By the time I started grade school, I was begging for peanut butter with clear purple grape jelly on gooey white bread, like my friends brought to school, but my mother insisted on more natural jams filled with seeds, or worse, the dreaded orange marmalade. And if that wasn’t bad enough, it was smeared between two pieces of egg bread, or, god forbid, a sliced bagel. At this time, we had moved from Boston to Pasadena, California, home of the John Birch Society and stuffy old money. It was the 1960s West Coast, and bagels were not the ubiquitous carbohydrate that they are here today. Pulling a bagel sandwich out of my brown paper lunch bag was like pulling out a huge neon sign flashing the message: “I’m a Jew, stare at me.”

When I was old enough to make my own sandwiches, I would slather on the peanut butter so thick that it would ooze out the sides when I ate it. I still do that. Over my lifetime, I’ve gone through peanut butter obsessions: peanut butter and marshmallow fluff, peanut butter pizza, peanut butter and chocolate fudge sauce on a spoon (the greatest trio since the Jimi Hendrix Experience). I even occasionally dabble in other nut butters like almond and cashew, but I always come back to the peanut.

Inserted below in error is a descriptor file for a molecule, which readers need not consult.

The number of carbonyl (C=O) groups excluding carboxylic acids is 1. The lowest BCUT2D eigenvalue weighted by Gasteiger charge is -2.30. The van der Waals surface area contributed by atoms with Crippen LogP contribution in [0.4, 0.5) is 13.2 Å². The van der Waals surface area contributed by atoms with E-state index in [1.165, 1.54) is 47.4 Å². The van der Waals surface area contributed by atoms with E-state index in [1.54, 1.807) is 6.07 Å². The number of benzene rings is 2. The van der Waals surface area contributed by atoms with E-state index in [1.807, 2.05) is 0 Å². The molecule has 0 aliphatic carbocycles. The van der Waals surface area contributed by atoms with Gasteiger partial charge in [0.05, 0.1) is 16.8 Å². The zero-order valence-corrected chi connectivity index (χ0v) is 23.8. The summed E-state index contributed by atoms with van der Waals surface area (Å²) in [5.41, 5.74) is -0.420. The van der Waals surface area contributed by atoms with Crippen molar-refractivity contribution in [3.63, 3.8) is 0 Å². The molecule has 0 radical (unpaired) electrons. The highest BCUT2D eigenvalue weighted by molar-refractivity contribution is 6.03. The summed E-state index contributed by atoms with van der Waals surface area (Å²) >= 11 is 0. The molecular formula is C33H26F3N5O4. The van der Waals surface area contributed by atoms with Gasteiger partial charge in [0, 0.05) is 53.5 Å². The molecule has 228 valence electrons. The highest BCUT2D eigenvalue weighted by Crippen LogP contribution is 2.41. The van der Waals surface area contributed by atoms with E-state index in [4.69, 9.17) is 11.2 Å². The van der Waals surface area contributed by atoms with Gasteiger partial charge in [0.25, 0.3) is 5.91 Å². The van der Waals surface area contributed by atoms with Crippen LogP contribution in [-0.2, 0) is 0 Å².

I helped take care of my dad for the last year of his life, and had the opportunity to make him plenty of PB&J sandwiches, and to share our favorite, crunchy peanut butter right out of the jar.  I always say the only thing I would consider permanently tattooing on my body, because I know my affection for it will never wane, is a tiny peanut butter jar. Or maybe a tin bucket with animals on it . . . and a spoon.